The embarrassing thing here is that a lot of the ads are from magazines trying to sell themselves, and doing a poorer job than the ads that run in those magazines. As a b2b publisher, I've long been held hostage to complaints from advertisers who say that a given magazine doesn't work. Of course, maybe they ran one ad, with terrible design and copy, lousy pricing, and no call to action. But it was my magazine's fault they didn't get a response.

But it doesn't help that publishers (self included) don't spend the time and effort to do their own advertising right. I give props to the publishers who advertise in BtoB--at least they're advertising! Most publishers spend their lives selling the value of advertising and don't bother to advertise themselves.

Postscript: as an industry, we need to continue to support American Business Media's CEBA awards, which honor good B2B ads. I wonder whether marketers like Dave Jung like the kind of ads that win CEBAs? I think a few shown on the ABM website look good, but do they work?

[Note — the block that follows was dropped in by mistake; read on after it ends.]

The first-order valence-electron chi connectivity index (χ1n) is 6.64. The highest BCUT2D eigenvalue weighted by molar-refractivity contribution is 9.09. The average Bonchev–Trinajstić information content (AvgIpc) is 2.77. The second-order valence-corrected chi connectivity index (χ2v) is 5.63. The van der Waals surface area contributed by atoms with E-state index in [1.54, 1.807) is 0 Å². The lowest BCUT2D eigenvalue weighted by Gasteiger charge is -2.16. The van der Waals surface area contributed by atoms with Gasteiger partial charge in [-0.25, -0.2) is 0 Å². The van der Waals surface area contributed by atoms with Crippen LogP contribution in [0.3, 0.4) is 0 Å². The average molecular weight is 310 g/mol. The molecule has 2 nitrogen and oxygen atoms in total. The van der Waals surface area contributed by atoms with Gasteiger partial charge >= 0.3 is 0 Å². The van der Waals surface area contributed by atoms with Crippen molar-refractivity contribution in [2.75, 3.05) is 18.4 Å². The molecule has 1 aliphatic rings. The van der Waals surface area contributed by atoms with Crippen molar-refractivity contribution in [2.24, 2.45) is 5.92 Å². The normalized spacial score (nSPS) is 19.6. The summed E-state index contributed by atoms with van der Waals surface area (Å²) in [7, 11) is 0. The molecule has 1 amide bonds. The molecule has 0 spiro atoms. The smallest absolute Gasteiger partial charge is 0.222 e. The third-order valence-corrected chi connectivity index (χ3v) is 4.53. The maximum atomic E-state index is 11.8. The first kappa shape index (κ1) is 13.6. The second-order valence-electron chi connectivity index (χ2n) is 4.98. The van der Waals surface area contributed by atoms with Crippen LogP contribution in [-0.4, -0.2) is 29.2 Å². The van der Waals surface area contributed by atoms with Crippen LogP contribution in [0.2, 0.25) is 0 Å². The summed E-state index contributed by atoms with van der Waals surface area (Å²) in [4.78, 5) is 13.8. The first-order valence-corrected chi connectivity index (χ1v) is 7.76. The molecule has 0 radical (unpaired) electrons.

Tuesday, April 19, 2005

The Vatican and B2B 

The business trip I was on last week is relevant to today's big news, in that I was in Rome, at the Vatican, coordinating some of the coverage of the Papal election for my client Religion News Service (the only secular wire service focused exclusively on religion news).

We had originally intended to go to Rome to attend a Vatican media conference, put together by my friend Gunther Lawrence, where senior Vatican officials and Amerucan newspaper reporters would discuss various and sundry issues, but really, I think, intended to expose the American media to the Vatican and vice-versa. With the death of the Pope, most of the agenda was thrown out, but it was still an interesting conference--a chance for a Church in transition to meet with media people who, given their American roots, might not be very sympathetic with a variety of the orthodox positions of the Church. I think both sides learned a lot.